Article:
This page is frequently an impassioned grump against those who seem set on reducing lessons to old-fashioned rote learning. But what if getting pupils to commit lots of information to memory wasn't such a bad thing?
Yes, we should be worried about some of the current moves to turn the clock back on assessment. The planned longer exams for teenagers look as if they will reward only those who are best at memorising and regurgitating information.
However, the education secretary's plans to encourage primary pupils to recite poetry by heart have met with little resistance from schools. Most do it already, and those who don't normally think it's, well . a nice thing to do, perhaps nostalgically muttering half-remembered lines of verse.
Similarly, primary teachers have yet to take to the streets in protest at the recommendation that children learn their times tables up to 12x12 rather than the minimum of 10x10 set by the national curriculum. Again, most primary schools do it already and can see the benefit (even just because our system of time and months is still based around the number 12).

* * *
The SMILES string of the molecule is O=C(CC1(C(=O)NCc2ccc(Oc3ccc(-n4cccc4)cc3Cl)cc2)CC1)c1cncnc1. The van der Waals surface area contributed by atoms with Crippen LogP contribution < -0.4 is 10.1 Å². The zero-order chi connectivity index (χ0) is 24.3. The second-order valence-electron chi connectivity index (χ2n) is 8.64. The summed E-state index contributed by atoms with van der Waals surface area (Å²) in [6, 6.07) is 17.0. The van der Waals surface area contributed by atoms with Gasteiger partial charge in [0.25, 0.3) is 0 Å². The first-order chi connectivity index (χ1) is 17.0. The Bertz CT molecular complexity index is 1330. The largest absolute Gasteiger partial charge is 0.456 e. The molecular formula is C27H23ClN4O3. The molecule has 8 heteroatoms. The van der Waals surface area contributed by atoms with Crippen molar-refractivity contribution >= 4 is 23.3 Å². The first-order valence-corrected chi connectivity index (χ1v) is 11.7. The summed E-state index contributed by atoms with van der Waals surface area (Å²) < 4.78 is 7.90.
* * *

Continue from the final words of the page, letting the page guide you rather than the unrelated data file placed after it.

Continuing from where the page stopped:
Some information still needs to be committed to memory. Access to the internet may be making us less reliant on our memories, but just as there is still a place for core knowledge in the age of Wikipedia, we have to help the next generation resist the temptation to outsource their memories to Google.
The best way to improve pupils' ability to retain information may not be rote teaching, or even flashcards and mnemonics, although they still have a place. Making better use of the brain's proclivity for imagery can also yield results, as deputy headteacher Jonathan Hancock, a two-time Guinness World Record holder and former World Memory Champion, discovered (pages 4- 7).
So memorisation should be one of the skills our schools help to promote. It just should not be the only skill.
Michael Shaw is editor of TESpro